Decline in Forex Reserves
Apr 15, 2021
Decline in Forex Reserves
Q. Why is this in news?
According to the recent data from the Reserve Bank of India (RBI), India’s Foreign Exchange (Forex) reserves declined by USD 2.986 billion to reach USD 579.285 billion in the week ended 26th March 2021.
- The gold reserve component of the Forex Reserve increased whereas the other components - Special Drawing Rights (SDR), the Foreign Currency Assets (FCA) and the Reserve Position witnessed decline.
Q. What is Foreign Exchange reserve?
- Foreign exchange reserves are assets held on reserve by a central bank in foreign currencies, which can include bonds, treasury bills and other government securities.
- It needs to be noted that most foreign exchange reserves are held in US dollars.
Q. What are the objectives behind holding forex reserves?
- Supporting and maintaining confidence in the policies for monetary and exchange rate management.
- Provides the capacity to intervene in support of the national or union currency.
- Limits external vulnerability by maintaining foreign currency liquidity to absorb shocks during times of crisis or when access to borrowing is curtailed.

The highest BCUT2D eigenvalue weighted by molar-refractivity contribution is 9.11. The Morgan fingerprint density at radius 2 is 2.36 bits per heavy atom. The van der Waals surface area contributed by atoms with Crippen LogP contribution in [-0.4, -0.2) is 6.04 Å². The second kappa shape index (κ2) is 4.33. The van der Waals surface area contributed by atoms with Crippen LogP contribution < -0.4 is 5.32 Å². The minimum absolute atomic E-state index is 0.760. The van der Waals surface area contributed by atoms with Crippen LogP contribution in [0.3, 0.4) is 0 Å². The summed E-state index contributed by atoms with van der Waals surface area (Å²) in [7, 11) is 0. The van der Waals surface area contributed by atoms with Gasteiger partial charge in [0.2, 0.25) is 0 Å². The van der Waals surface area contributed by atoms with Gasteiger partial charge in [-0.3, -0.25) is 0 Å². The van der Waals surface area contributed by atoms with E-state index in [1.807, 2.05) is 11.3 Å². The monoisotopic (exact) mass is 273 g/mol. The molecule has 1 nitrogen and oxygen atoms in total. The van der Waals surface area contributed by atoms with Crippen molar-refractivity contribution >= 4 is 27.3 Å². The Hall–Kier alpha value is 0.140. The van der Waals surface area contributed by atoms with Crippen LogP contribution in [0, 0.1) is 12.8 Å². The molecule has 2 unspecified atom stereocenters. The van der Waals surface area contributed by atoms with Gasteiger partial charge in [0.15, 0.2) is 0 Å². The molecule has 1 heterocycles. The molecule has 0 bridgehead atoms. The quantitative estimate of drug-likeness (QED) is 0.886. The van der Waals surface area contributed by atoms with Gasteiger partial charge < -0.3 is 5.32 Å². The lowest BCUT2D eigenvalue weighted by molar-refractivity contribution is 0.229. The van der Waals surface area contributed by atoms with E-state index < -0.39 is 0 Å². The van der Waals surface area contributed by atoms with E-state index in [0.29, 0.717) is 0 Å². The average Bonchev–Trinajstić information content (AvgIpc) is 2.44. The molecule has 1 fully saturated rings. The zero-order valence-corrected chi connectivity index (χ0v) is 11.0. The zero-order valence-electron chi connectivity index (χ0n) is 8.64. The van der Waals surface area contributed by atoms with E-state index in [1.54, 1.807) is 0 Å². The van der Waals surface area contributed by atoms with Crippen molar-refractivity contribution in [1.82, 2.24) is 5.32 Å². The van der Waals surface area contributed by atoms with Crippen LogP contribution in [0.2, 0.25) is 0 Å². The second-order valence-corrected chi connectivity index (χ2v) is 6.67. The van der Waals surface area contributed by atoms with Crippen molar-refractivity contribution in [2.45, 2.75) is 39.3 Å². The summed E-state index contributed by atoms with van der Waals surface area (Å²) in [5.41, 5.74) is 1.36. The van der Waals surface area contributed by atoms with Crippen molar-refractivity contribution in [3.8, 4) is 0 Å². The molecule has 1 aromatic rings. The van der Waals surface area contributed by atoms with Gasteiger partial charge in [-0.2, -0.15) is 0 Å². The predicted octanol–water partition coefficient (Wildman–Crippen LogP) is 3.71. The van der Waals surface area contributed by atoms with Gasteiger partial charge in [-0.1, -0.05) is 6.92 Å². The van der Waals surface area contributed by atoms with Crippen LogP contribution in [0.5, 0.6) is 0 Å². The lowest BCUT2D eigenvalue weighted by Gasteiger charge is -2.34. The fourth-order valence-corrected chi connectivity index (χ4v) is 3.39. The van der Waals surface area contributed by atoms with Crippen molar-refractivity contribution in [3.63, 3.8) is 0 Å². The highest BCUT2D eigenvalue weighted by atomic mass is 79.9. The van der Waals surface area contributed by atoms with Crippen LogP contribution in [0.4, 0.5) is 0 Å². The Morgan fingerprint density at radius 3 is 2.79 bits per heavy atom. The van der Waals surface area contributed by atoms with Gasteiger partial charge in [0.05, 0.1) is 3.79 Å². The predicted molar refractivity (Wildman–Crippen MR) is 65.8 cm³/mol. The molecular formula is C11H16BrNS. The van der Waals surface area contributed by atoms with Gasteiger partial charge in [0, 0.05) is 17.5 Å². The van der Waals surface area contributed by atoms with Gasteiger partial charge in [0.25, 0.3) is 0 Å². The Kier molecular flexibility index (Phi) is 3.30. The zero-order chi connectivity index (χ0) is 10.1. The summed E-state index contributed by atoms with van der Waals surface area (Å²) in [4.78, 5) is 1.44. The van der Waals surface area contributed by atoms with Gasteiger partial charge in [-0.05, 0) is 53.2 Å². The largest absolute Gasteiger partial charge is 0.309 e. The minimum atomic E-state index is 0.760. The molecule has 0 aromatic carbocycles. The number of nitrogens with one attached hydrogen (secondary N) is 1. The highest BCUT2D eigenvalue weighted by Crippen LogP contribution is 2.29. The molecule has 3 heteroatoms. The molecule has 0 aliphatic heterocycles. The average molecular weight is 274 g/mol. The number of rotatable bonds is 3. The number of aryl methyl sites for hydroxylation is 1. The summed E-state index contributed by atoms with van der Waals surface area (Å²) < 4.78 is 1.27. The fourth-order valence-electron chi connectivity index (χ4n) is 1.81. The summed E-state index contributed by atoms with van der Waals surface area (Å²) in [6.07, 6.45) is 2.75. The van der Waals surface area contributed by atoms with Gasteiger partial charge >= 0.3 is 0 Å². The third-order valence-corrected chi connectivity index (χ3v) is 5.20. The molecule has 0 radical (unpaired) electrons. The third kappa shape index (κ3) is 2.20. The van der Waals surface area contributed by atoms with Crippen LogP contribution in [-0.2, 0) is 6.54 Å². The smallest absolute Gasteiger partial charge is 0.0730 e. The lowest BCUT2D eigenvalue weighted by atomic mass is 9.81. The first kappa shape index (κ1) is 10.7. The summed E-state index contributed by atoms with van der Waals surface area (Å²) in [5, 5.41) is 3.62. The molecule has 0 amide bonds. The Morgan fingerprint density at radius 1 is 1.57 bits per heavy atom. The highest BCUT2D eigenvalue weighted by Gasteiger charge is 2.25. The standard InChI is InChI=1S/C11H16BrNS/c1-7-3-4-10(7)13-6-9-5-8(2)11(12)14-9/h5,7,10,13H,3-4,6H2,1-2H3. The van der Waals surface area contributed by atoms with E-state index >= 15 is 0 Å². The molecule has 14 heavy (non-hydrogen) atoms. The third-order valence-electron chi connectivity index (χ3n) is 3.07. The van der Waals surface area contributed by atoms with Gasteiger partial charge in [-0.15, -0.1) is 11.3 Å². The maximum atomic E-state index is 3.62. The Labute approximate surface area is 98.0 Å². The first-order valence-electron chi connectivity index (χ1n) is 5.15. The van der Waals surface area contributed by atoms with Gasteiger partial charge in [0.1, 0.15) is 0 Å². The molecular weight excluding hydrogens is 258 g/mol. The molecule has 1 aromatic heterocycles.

Q. What are included in India’s Forex Reserve
- Foreign Currency Assets
- Gold reserves
- Special Drawing Rights
- Reserve position with the IMF
- Foreign Currency Assets:
- FCAs are assets that are valued based on a currency other than the country's own currency.
- FCA is the largest component of the forex reserve. It is expressed in dollar terms.
- The FCAs include the effect of appreciation or depreciation of non-US units like the euro, pound and yen held in the foreign exchange reserves.
- Gold Reserves:
- Gold occupies a special position in the foreign reserves of central banks as it is widely stated to be held for reasons of diversification.
- Moreover, the unique property of gold is believed to be its ability to enhance the credibility of the central bank when it holds adequately and this has been proved time and again.
- Gold compares extremely favorably to other traditional reserve assets with high-quality and liquidity helping Central Banks to preserve capital, diversify portfolios, mitigate risks on the medium/long-term.
- Special Drawing Rights:
- The SDR is an international reserve asset, created by the International Monetary Fund (IMF) in 1969 to supplement its member countries’ official reserves.
- The SDR is neither a currency nor a claim on the IMF. Rather, it is a potential claim on the freely usable currencies of IMF members. SDRs can be exchanged for these currencies.
- Reserve Position in the International Monetary Fund:
- A reserve tranche position implies a portion of the required quota of currency each member country must provide to the IMF that can be utilized for its own purposes.